On the 14th of March 2023, GHRD organised a parallel event at the UNHRC in Geneva in the context of the 52nd session of the Council. The event, focused on highlighting the human rights situation in Pakistan, featured four experts: Lakhu Luhana (Secretary General of the World Sindhi Congress), Dr. Naseer Dashti (UK based Baloch Human Rights Council President), Thierry Valle (President of the Coordination of Associations and Individuals for Freedom of Conscience) and Manel Msalmi (expert on climate change, gender equality and the Arab spring).
Multiple concerns were raised concerning the rights of various minorities in Pakistan. First, Mr. Luhana brought the attention of the public to the ongoing absence of relief and support for the Sindhi people suffering from the rains and flood that devastated the Sindh region. Luhana described the situation as an active genocide of the Sindh people perpetrated by the Pakistani government due to the lack of effective response to the situation, highlighting that no boats or other form of relief were sent to rescue individuals who were then deliberately left to die while diseases developped quickly in the murky waters. The UN OCHA reported on this absence of governmental action to rehabilitate the region, stating on the 9th of March 2023 that 1.8 million people were still living in direct contact to contaminated waters due to the flood.
Then, Dr. Naseer Dashti pulled the focus to the case of enforced disappearances in the Balochistan region, particularly affecting activists and human rights defenders. This situation is exacerbated by the absence of coverage of the situation by international media and NGO, leading to a near complete erasure from the international agenda. Dr. Dashti states that nearly a million people were forcibly displaced as a consequence of these attacks often leading to extrajudicial killings.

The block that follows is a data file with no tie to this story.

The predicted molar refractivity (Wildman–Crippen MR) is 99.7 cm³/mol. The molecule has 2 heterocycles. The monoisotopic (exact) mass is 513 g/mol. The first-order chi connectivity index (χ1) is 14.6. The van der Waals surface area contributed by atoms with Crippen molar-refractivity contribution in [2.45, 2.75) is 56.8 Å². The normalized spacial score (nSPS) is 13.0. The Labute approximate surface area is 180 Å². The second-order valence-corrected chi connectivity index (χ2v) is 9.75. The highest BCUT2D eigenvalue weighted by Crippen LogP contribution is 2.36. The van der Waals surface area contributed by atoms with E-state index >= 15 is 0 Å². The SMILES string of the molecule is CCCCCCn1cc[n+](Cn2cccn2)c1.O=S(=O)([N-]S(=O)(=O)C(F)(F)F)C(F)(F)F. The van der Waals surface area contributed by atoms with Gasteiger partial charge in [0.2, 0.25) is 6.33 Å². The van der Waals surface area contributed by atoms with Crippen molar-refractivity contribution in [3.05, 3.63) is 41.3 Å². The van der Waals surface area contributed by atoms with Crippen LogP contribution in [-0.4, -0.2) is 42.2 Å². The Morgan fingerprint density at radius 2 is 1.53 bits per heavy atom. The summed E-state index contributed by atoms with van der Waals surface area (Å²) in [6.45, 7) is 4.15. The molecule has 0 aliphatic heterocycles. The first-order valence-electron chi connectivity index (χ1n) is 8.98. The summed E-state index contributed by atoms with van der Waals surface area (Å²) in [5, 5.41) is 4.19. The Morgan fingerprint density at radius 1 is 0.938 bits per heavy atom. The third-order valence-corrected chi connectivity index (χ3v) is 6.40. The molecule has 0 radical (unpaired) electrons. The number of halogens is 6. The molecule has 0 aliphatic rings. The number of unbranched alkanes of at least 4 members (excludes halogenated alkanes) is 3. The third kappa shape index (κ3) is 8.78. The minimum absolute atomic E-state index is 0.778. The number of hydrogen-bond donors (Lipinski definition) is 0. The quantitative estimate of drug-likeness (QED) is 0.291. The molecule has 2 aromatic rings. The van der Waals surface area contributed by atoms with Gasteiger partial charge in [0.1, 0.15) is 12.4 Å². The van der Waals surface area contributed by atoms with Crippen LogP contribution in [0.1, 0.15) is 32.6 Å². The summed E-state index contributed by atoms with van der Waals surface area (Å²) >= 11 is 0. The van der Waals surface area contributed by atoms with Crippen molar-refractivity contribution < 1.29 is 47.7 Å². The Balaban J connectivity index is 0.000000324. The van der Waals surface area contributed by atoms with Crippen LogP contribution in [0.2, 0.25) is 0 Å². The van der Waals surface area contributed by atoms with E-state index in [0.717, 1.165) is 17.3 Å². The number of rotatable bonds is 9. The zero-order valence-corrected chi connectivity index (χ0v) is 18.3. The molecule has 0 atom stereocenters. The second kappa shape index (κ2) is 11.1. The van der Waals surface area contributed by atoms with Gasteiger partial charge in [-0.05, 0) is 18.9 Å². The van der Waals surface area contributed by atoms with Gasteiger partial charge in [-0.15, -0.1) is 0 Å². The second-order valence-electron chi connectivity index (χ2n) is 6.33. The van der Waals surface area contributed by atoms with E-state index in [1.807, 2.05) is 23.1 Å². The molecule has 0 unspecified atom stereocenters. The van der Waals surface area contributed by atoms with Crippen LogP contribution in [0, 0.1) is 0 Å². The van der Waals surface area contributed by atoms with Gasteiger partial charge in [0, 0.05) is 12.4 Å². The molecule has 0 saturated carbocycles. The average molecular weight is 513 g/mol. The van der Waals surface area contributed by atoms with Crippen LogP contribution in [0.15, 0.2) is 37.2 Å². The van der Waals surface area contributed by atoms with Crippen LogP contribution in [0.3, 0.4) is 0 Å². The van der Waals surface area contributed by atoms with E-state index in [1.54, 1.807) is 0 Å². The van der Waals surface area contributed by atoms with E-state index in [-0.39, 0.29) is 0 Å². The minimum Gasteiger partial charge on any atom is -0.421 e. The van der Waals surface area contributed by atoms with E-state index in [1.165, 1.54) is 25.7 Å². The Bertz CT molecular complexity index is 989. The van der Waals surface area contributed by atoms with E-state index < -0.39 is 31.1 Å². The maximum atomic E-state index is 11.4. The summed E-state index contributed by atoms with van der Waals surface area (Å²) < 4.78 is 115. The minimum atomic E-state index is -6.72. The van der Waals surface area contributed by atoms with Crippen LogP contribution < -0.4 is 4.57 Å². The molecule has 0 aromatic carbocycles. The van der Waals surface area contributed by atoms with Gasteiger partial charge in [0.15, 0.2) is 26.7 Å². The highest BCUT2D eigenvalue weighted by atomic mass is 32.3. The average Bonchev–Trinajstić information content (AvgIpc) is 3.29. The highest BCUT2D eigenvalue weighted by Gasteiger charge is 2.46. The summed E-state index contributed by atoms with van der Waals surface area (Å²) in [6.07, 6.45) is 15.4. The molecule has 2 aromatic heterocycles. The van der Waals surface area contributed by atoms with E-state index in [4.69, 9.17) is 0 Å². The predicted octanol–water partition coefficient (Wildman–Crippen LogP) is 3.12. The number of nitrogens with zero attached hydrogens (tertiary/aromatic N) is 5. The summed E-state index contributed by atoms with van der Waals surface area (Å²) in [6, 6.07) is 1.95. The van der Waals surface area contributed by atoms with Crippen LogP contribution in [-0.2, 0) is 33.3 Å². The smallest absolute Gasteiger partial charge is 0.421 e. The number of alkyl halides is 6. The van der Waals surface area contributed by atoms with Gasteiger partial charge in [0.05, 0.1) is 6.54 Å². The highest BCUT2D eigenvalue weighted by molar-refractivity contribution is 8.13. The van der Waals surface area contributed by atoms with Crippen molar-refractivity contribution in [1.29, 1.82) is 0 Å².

Following this, Thierry Valle presented a short summary of the role of the UN and European Union in protecting minorities in Pakistan. He highlights the potential positive role of the General Scheme of Preferences (GSP+) mechanism as a tool to push for sustainable development and good governance.
Finally, Manel Msalmi spoke about the crime of blasphemy in Pakistan. Accusations of blasphemy often lead to killings, often extrajudicial at the hands of male muslim mobs. She showed how such laws encourage religious intolerance. She advocates for the necessity to educate people, starting at a young age, to prevent radicalisation to limit this rise of ‘mob justice’. To frequently, being accused of blasphemy systematically leads to death without investigation or trial - Pakistan still applies the death penalty, there are reports of minors being put on death row.
This event was closed by an interactive dialogue with the public. Various interesting questions were brought up. One audience member made a strong statement in connecting the, apparently man-made, flood in the Sindh region to a similar man made flood that occurred in Assam affecting the Royingha population in the area drastically. Altogether, this event ends on a call to the international community, particularly here at the UN, to listen to human rights defenders and activists in the region of Pakistan in order to provide fundamentally necessary relief and support to minority groups and prevent the continuation of grave human rights violations.